I claim i 1. An interlocking roofing element having vertical slots extending upwardly from the butt edge thereof to define shingle-simulating weather end portions, and a tab formed at the mid-point of the butt edge of each weather end portion, said slots being narrower at their upper ends than the line of juncture between said weather end portions and their tabs, said element also having a horizontal slot in line with each upwardly extending slot to receive an ear of the course laid next above on a roof.

2. An interlocking roofing element having vertical slots extending upwardly from the butt edge thereof to define shingle-simulating weather end portions, and a tab extending downwardly from the mid-point of the butt edge of each said weather end portion, each said slot being tapered from a width at its lower endsubstantially equal to the maximum width of a tab to a width at its upper end, less than the line of juncture between a weather end portion and its tab, said element also having horizontal slots adjacent to the upper ends of said upwardly extending slots and adapted to receive tabs of the course laid next above on a roof.

3. An interlocking roofing element capable of being laid with other similar elements in courses on a roof, the elements in each course having tabs projecting downwardly from the butt edges thereofand horizontal slots above and laterally offset from said tabs to receive the tabs of the course next above, said tabs each having its maximum width at its line of juncture with the element, each of said slots having a length substantially equal to the maximum width of the tabs, whereby each tab may be inserted in a slot with a direct downward motion, said elements having material immediately below said slots arranged to envelop a substantial portion of a tab inserted in the slot.

4. A shingle assembly comprising shingle strips, each of the shingle strips having a weather edge slot provided with aligned horizontal shoulders adjacent the inner end of the slot, each individual shingle member having a weather edge tab projecting downwardly for insertion downwardly under the shoulders of a laid strip to lift the shoulders to provide abutments engageable by the weather edge of the'superposed shingle. 5. In a shingle strip, individual shingles comprlsing upper portions attached to adj acent shingles, free lower portions, intermediateportions havin downwardly inwardly tapering side edges orming free corners at the upper edges of the lower. portions, and tapering weather edge tabs freely insertable under said corners of adjacent laid shingles for lifting the same to form abutments for weather edges of superposed shingles. 6. In a roof covering, shingles comprising body portions, weather end portions adapted for free movement relative to the weather end portions of adjacent shingles and having weather edge tabs, and necks connecting the body portions with the weather end portions whereby horizontal shoulders are formed at the upper corners of the weather end portions, the tab of a superposed shingle being freely insertable under said shoulders ofadjacent laid shingles to lift the same, and the weather edge of said superposed shingle being adapted to register with the upper edges of the weather end portions of said laid shingles and abut the shoulders thereof, for latchin the superposed shingle with the laid shing es.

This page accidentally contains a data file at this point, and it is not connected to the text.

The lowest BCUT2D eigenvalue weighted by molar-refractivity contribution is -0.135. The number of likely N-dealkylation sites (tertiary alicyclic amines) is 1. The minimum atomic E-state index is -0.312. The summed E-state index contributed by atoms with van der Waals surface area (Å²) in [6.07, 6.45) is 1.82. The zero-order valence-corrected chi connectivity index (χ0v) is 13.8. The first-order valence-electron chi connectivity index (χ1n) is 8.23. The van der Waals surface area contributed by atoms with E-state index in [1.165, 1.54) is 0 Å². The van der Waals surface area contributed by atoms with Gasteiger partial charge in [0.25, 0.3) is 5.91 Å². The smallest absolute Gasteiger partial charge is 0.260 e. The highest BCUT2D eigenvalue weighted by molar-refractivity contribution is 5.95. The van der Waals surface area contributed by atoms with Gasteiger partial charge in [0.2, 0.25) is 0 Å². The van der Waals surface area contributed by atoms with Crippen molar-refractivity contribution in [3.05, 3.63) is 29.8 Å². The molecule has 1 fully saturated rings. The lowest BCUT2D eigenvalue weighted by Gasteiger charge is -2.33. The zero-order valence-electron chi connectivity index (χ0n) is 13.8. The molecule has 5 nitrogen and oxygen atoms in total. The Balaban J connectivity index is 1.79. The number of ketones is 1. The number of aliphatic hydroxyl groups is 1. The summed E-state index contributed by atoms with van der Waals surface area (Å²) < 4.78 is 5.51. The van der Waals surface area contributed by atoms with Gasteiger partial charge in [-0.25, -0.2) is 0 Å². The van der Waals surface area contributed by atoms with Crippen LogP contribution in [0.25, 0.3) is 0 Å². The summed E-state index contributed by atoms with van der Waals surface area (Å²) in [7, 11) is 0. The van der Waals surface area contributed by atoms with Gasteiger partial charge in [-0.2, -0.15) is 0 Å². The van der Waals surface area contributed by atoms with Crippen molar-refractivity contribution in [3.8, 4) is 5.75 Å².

7. An interlocking roofing element having a plurality of trapezoidal weather portions, and an ear projecting from the butt edge of each saidportion, said element having a slot extending upwardly from its butt edge with a widened upper end forming a pair 0 shoulders spaced apart a distance less than the line of juncture between a weather portion and its tab.

In testimony whereof I have aflixed my signature.

' HENRY R. FRENCH.

US1820388A 1926-12-03 1926-12-03 Interlocking roofing Expired - Lifetime US1820388A (en)

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Cited By (3)

* Cited by examiner, † Cited by third party
Publication number Priority date Publication date Assignee Title
US2677337A (en) * 1950-08-15 1954-05-04 Sebastian P Neuhausen Shingle
US6893525B1 (en) 1999-05-05 2005-05-17 Fort James Corporation Method for embossing air-laid webs using laser engraved heated embossing rolls
US7195810B1 (en) 1999-04-27 2007-03-27 Fort James Corporation Air-laid absorbent sheet with sinuate emboss

Cited By (3)

* Cited by examiner, † Cited by third party
Publication number Priority date Publication date Assignee Title
US2677337A (en) * 1950-08-15 1954-05-04 Sebastian P Neuhausen Shingle
US7195810B1 (en) 1999-04-27 2007-03-27 Fort James Corporation Air-laid absorbent sheet with sinuate emboss
US6893525B1 (en) 1999-05-05 2005-05-17 Fort James Corporation Method for embossing air-laid webs using laser engraved heated embossing rolls